India Literacy Project (ILP) — a Bangalore headquartered non-profit organisation — has been working with the Karnataka government to help utilise the digital content created by the ILP for the YouTube channels Pariksha Vani and Makkala Vani. The YouTube channels were launched by the government to continue the learning process online during the Covid-19 induced nationwide lockdown. ILP has also mapped its resources to state syllabus available online. They say there have been over 2,000 downloads of their content mostly by teachers, including private schools, officials of the education department at the district levels and other NGOs working with schools. “Hence, the reach is beyond the number of downloads, percolating into many schools and providing the much needed support during a difficult situation,” says Suchitra Rao, programme manager, advocacy – Government, CSR & Capacity Building, ILP.
Infact, Pramod Sridharamurthy, secretary of ILP says one of the tutorials on environment uploaded on Pariksha Vani had their content which was customised by the teacher. He says, “We have tonnes of powerpoint presentations and content ready that can be utilised by the experts to teach online classes. It can be edited without copyright issues to teacher’s convenience and teaching style and be used for online classes.”
Low cost smart infrastructure in government schools
ILP has been setting up low cost smart infrastructure in government schools over the last five years and training teachers to help improve quality of education in these schools. The NGO has also partnered with over 100 other NGOs to ensure education reaches all. Driven by the vision that literacy and education is the right of every child, the India Literacy Project (ILP), a 30-year-old NGO has been working towards bringing back underprivileged kids to schools. One might also say they have been quite successful. The ILP claims that in Gubbi, one of the districts in Karnataka, around 700 students have shifted back to government schools in over five years since they have started setting up low cost smart infrastructure.
The NGO has set up low cost smart classes in over 380 higher primary and high schools in Karnataka and the resources designed/developed by ILP include digital content for math, science and social science for classes 4 through 10; low cost science kits with 150 components such as microscope, slides and test tubes; virtual learning using Google platform and satellite imageries especially for history and other subjects of social sciences; colour-coded libraries for children to help improve and assess their reading skills; and career counselling programme. In all, over 3,000 teachers have also been trained to use these resources. The success of the pilot project in Karnataka has helped ILP to expand its reach to over 800 schools in seven states across the country – Jharkhand, Bihar, Odisha, Madhya Pradesh, Telangana, Andhra Pradesh and Tamil Nadu.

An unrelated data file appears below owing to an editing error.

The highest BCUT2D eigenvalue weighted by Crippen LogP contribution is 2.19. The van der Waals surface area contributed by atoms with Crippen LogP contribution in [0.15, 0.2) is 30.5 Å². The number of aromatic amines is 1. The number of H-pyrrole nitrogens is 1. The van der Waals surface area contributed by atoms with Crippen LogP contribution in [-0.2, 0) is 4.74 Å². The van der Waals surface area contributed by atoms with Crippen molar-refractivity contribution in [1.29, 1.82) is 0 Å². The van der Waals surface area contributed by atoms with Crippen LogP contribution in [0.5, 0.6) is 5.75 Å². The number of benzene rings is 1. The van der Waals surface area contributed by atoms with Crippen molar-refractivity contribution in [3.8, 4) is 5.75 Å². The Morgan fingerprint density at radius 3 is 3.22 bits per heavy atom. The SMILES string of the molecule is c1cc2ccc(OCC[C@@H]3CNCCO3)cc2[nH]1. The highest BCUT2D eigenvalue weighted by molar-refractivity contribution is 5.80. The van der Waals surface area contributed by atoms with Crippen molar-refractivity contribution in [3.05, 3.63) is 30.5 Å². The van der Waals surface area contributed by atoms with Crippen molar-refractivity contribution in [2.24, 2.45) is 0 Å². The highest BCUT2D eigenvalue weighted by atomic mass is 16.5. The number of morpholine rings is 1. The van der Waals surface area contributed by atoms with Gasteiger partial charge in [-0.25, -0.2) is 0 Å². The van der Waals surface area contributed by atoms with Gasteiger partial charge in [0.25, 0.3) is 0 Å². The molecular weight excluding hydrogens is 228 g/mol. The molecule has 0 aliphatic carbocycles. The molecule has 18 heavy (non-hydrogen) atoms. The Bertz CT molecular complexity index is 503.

The infrastructure for multidimensional learning space costs between Rs 40,000 to Rs 1.5 lakh, says Rao adding that the cost depends on the infrastructure that the school requires. “The response of the programme has been positive. We include teachers at all levels of our programme and hence, they too feel a part of it. They give ideas on the content and design and help improve the quality of education,” she says.
Virtual learning space
There are motivators (B Ed graduates) who visit schools, understand the roadblocks and help teachers to make a shift to digital learning and train them. Sridharamurthy says there has to be a change in the mindset of teachers who have teaching in conventional ways for years and decades together. “The teachers can edit our content according to his or her style, with examples, videos and activities that they like while they teach. These powerpoint presentations are open sources and they summarise content of important concepts that can be used to revise kids during the time of examination,” he says adding that they are also working on the creating resources with Google satellite images for social science lessons.
“Say, if students are being taught about Vijayanagar empire, the areas that were conquered by the dynasty can be mapped and shown to students. They can see the areas ruled by the four dynasties from the comfort of their classrooms.”
The resources are available in Kannada and English. They are planning to include Tamil, Telugu and Hindi too this year.
However, it is not easy to achieve quality education. “There are some challenges. The government processes have become slower due to the COVID-19 pandemic. We also require consistent CSR support. The infrastructure that we are setting up needs to be maintained well by the school too,” adds Rao.
Akhila DamodaranNews, States